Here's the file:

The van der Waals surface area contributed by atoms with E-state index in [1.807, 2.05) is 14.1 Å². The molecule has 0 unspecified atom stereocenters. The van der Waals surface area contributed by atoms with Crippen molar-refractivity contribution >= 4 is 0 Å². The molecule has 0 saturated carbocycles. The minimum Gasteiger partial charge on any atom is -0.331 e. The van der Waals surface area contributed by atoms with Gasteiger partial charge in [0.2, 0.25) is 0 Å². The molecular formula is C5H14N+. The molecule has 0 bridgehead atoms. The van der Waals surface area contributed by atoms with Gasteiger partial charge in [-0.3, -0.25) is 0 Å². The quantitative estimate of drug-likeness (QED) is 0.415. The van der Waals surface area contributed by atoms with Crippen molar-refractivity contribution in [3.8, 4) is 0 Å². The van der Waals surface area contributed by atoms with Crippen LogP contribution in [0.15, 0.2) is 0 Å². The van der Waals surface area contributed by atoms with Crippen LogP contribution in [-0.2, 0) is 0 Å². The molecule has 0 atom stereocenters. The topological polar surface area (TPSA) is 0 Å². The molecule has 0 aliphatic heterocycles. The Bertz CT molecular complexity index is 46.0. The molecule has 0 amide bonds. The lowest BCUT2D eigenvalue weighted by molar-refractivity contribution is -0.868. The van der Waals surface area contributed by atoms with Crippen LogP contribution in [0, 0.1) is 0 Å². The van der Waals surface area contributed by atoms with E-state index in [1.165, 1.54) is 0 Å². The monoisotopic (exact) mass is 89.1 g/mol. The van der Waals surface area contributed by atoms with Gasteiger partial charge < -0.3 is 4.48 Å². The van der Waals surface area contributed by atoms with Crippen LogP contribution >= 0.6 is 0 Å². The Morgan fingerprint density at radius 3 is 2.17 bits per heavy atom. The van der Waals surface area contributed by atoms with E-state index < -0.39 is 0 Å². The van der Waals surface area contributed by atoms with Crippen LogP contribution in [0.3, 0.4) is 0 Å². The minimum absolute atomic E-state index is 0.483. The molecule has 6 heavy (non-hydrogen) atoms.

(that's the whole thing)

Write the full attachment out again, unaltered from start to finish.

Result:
The van der Waals surface area contributed by atoms with E-state index in [1.807, 2.05) is 14.1 Å². The molecule has 0 unspecified atom stereocenters. The van der Waals surface area contributed by atoms with Crippen molar-refractivity contribution >= 4 is 0 Å². The molecule has 0 saturated carbocycles. The minimum Gasteiger partial charge on any atom is -0.331 e. The van der Waals surface area contributed by atoms with Gasteiger partial charge in [0.2, 0.25) is 0 Å². The molecular formula is C5H14N+. The molecule has 0 bridgehead atoms. The van der Waals surface area contributed by atoms with Gasteiger partial charge in [-0.3, -0.25) is 0 Å². The quantitative estimate of drug-likeness (QED) is 0.415. The van der Waals surface area contributed by atoms with Crippen molar-refractivity contribution in [3.8, 4) is 0 Å². The van der Waals surface area contributed by atoms with Crippen LogP contribution in [0.15, 0.2) is 0 Å². The van der Waals surface area contributed by atoms with Crippen LogP contribution in [-0.2, 0) is 0 Å². The molecule has 0 atom stereocenters. The topological polar surface area (TPSA) is 0 Å². The molecule has 0 aliphatic heterocycles. The Bertz CT molecular complexity index is 46.0. The molecule has 0 amide bonds. The lowest BCUT2D eigenvalue weighted by molar-refractivity contribution is -0.868. The van der Waals surface area contributed by atoms with Crippen LogP contribution in [0, 0.1) is 0 Å². The van der Waals surface area contributed by atoms with E-state index in [1.165, 1.54) is 0 Å². The monoisotopic (exact) mass is 89.1 g/mol. The van der Waals surface area contributed by atoms with Gasteiger partial charge < -0.3 is 4.48 Å². The van der Waals surface area contributed by atoms with Crippen LogP contribution >= 0.6 is 0 Å². The Morgan fingerprint density at radius 3 is 2.17 bits per heavy atom. The van der Waals surface area contributed by atoms with E-state index < -0.39 is 0 Å². The van der Waals surface area contributed by atoms with Crippen LogP contribution in [0.3, 0.4) is 0 Å². The minimum absolute atomic E-state index is 0.483. The molecule has 6 heavy (non-hydrogen) atoms.